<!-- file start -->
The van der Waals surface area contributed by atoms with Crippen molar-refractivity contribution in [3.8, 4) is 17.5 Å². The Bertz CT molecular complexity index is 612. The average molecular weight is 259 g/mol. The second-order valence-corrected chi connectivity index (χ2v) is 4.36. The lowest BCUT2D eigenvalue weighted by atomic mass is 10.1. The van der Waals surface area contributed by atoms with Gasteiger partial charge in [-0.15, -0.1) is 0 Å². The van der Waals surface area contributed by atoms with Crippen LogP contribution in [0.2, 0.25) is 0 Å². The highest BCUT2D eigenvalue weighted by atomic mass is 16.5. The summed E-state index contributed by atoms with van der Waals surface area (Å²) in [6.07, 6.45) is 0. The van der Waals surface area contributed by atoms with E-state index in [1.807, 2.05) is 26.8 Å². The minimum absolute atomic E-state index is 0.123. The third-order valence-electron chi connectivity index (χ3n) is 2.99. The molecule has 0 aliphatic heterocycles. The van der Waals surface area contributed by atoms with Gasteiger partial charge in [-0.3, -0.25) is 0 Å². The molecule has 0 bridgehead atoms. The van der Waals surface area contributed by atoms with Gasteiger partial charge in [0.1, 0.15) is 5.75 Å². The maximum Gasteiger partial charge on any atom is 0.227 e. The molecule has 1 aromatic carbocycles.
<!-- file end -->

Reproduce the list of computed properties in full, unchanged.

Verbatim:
The van der Waals surface area contributed by atoms with Crippen molar-refractivity contribution in [3.8, 4) is 17.5 Å². The Bertz CT molecular complexity index is 612. The average molecular weight is 259 g/mol. The second-order valence-corrected chi connectivity index (χ2v) is 4.36. The lowest BCUT2D eigenvalue weighted by atomic mass is 10.1. The van der Waals surface area contributed by atoms with Gasteiger partial charge in [-0.15, -0.1) is 0 Å². The van der Waals surface area contributed by atoms with Crippen LogP contribution in [0.2, 0.25) is 0 Å². The highest BCUT2D eigenvalue weighted by atomic mass is 16.5. The summed E-state index contributed by atoms with van der Waals surface area (Å²) in [6.07, 6.45) is 0. The van der Waals surface area contributed by atoms with E-state index in [1.807, 2.05) is 26.8 Å². The minimum absolute atomic E-state index is 0.123. The third-order valence-electron chi connectivity index (χ3n) is 2.99. The molecule has 0 aliphatic heterocycles. The van der Waals surface area contributed by atoms with Gasteiger partial charge in [-0.3, -0.25) is 0 Å². The molecule has 0 bridgehead atoms. The van der Waals surface area contributed by atoms with Gasteiger partial charge in [0.1, 0.15) is 5.75 Å². The maximum Gasteiger partial charge on any atom is 0.227 e. The molecule has 1 aromatic carbocycles.